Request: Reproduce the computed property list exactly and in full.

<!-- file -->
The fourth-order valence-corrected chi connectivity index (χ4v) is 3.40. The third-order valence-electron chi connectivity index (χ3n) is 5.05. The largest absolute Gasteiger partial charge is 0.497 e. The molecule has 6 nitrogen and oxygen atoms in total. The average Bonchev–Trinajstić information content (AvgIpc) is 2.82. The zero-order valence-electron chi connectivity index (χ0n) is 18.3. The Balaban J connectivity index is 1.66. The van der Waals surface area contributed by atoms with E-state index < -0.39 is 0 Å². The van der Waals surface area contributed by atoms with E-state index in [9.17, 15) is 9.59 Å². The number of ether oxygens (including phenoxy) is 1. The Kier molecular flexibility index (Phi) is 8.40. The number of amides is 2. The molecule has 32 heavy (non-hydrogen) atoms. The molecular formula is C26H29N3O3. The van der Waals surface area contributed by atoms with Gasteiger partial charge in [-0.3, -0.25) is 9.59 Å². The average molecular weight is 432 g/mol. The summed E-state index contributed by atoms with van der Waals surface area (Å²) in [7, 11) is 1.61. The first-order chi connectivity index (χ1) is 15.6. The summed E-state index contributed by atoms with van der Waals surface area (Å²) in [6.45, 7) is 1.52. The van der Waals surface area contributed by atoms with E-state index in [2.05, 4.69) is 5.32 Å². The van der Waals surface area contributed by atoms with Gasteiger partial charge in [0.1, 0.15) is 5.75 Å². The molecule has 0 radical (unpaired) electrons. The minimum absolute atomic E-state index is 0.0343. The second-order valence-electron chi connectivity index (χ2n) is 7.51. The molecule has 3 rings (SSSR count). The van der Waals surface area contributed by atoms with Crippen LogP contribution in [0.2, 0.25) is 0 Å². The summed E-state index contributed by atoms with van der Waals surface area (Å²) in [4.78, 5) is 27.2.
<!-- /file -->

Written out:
The fourth-order valence-corrected chi connectivity index (χ4v) is 3.40. The third-order valence-electron chi connectivity index (χ3n) is 5.05. The largest absolute Gasteiger partial charge is 0.497 e. The molecule has 6 nitrogen and oxygen atoms in total. The average Bonchev–Trinajstić information content (AvgIpc) is 2.82. The zero-order valence-electron chi connectivity index (χ0n) is 18.3. The Balaban J connectivity index is 1.66. The van der Waals surface area contributed by atoms with E-state index < -0.39 is 0 Å². The van der Waals surface area contributed by atoms with E-state index in [9.17, 15) is 9.59 Å². The number of ether oxygens (including phenoxy) is 1. The Kier molecular flexibility index (Phi) is 8.40. The number of amides is 2. The molecule has 32 heavy (non-hydrogen) atoms. The molecular formula is C26H29N3O3. The van der Waals surface area contributed by atoms with Gasteiger partial charge in [-0.3, -0.25) is 9.59 Å². The average molecular weight is 432 g/mol. The summed E-state index contributed by atoms with van der Waals surface area (Å²) in [7, 11) is 1.61. The first-order chi connectivity index (χ1) is 15.6. The summed E-state index contributed by atoms with van der Waals surface area (Å²) in [6.45, 7) is 1.52. The van der Waals surface area contributed by atoms with E-state index in [2.05, 4.69) is 5.32 Å². The van der Waals surface area contributed by atoms with Gasteiger partial charge in [0.1, 0.15) is 5.75 Å². The molecule has 0 radical (unpaired) electrons. The minimum absolute atomic E-state index is 0.0343. The second-order valence-electron chi connectivity index (χ2n) is 7.51. The molecule has 3 rings (SSSR count). The van der Waals surface area contributed by atoms with Crippen LogP contribution in [0.2, 0.25) is 0 Å². The summed E-state index contributed by atoms with van der Waals surface area (Å²) in [4.78, 5) is 27.2.